To get here and comment meant entering a “code” to access the device and a “code” to log into the website. So the reality is that much of the rest of our lives have caught up with those ancient Lincolns.

      People do like it and use it, fact is when everyone was introducing remote systems including Ford they thought they could get rid of the key pad, which they did for 98 across the board. The outcry from loyal users meant it returned in 99.

  • avatar
    hamish42

    It certainly isn’t the car (truck?) for me but my neighbor has a child with special needs and this thing quickly adapted to what they needed. It’s brilliant, in fact. So, see, there is good in everything.

  • avatar
    Kyree S. Williams

    The keypads on the Fords is convenient, especially now that they’ve started making it a touch-sensitive area on the driver-side B-pillar. On my MKS, the keypad allows me to leave my keys and billfold in the car when I go to the gym.

    • 0 avatar
      scott25

      I just don’t trust the keypads since it seems like Lincoln batteries die instantly if the keys are left in it or anywhere near it, making the keypad useless and then your keys are just locked in your car the old fashioned way.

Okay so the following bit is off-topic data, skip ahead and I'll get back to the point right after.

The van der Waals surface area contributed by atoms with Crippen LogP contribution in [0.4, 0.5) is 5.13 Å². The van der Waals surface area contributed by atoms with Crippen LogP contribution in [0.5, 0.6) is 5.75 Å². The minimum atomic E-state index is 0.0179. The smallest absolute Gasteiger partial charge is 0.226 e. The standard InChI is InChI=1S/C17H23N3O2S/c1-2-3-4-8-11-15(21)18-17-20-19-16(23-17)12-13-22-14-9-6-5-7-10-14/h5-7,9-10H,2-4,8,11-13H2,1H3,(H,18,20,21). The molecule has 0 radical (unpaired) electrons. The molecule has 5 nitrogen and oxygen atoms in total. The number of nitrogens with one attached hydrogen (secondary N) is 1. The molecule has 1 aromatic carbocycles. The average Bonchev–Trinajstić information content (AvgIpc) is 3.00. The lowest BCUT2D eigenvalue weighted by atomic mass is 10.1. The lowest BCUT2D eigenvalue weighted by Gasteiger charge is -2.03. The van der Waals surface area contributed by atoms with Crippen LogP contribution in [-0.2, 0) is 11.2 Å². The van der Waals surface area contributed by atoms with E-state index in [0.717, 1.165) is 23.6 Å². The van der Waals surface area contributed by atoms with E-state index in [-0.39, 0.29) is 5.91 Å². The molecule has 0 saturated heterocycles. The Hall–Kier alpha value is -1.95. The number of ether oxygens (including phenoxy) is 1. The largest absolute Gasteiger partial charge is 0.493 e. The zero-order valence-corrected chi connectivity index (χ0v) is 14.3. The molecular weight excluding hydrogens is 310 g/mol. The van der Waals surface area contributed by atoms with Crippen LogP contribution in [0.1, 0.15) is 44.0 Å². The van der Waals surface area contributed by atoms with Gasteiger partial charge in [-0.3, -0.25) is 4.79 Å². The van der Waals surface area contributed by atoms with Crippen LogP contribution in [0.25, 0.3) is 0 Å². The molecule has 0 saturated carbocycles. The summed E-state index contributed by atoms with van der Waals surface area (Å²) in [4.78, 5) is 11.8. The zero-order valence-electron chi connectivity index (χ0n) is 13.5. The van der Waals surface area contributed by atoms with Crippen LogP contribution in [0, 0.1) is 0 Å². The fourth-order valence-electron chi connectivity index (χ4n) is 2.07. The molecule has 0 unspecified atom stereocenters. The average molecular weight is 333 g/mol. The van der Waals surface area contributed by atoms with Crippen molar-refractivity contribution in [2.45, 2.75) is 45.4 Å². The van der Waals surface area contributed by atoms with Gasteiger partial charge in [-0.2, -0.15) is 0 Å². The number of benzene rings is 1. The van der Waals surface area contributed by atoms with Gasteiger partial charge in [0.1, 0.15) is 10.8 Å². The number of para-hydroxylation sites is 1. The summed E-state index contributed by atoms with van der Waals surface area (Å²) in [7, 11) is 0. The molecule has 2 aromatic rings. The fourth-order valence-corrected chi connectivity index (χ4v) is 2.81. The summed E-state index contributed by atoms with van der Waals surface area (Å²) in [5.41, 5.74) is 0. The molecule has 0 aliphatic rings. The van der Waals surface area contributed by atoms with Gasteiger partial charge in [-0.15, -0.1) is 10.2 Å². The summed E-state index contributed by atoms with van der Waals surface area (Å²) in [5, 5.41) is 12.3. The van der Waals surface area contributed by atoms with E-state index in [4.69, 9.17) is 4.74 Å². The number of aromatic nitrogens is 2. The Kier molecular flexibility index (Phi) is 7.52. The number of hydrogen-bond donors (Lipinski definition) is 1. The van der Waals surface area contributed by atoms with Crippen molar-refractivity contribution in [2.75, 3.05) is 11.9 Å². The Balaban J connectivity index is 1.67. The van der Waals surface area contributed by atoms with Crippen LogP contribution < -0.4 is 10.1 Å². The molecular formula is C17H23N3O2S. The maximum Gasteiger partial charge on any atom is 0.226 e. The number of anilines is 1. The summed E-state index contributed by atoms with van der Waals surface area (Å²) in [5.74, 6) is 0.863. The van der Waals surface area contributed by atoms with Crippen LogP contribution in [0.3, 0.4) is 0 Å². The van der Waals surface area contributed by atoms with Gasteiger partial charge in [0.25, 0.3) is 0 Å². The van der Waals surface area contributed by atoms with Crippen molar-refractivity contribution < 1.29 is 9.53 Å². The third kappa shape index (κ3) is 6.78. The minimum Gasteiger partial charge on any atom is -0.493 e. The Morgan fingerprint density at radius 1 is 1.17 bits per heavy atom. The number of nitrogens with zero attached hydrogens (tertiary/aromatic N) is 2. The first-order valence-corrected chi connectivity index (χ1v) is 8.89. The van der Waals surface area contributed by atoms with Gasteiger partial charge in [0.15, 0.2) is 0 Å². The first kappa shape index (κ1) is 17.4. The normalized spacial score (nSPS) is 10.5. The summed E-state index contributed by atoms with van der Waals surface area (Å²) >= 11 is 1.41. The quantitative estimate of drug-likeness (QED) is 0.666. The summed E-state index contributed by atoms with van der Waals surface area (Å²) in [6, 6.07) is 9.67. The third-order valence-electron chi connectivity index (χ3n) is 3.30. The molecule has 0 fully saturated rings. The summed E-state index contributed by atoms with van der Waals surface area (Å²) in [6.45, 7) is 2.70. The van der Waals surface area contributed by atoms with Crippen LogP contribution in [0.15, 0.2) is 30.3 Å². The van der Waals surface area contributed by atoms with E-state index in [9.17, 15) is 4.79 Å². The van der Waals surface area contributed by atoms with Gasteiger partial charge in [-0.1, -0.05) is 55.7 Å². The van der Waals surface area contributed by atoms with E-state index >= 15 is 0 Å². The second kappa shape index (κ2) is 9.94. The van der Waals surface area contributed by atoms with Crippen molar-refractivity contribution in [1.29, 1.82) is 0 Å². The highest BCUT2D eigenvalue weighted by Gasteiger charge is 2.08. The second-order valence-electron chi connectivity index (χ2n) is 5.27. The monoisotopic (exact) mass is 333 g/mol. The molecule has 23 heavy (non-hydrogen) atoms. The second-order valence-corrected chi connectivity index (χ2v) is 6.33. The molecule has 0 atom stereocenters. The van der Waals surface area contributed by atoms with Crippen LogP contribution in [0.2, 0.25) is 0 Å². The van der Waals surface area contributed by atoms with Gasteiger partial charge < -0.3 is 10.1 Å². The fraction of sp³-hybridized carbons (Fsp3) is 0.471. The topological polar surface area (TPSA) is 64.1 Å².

• avatar
    rpol35

    Don’t know my Fords all that well but my understanding from something that I read earlier in the year lead me to believe that the Flex and its gentried relation, the hearse like Lincoln MKT, were both being discontinued. Haven’t seen anything else lately on that front however.

  • avatar
    spookiness

    For awhile I’ve been thinking of replacing my parents Outback with one of these. Only one of them can drive, and increasingly less. I hate the Outback, and trying to transport two seniors with mobility issues is a real pain. The Flex has attributes that make access easy. Low floor, high hip point, roomy door openings, relatively flat seats. I’d love to be able to borrow one for occasional hauling duty. One downside is the 3rd row cannot be removed temporarily. Removing it requires unbolting, removing panels, etc.

  • avatar
    PrincipalDan

    I’ve always loved the Flex but haven’t pulled the trigger on one. It is unfortunate that it will be gone soon.

  • avatar
    dal20402

    The base model is a pretty good deal. If you want a loaded EcoBoost model, your best deal is a lightly used Lincoln MKT, if you can stand the appearance.

  • avatar
    Jeff Zekas

    NO. Do NOT buy a Flex! The writer has never owned one. If he had, he wouldn’t recommend it. What has happened to the TRUTH about cars? and did the writer READ any to the comments? He sounds like a shill for Ford.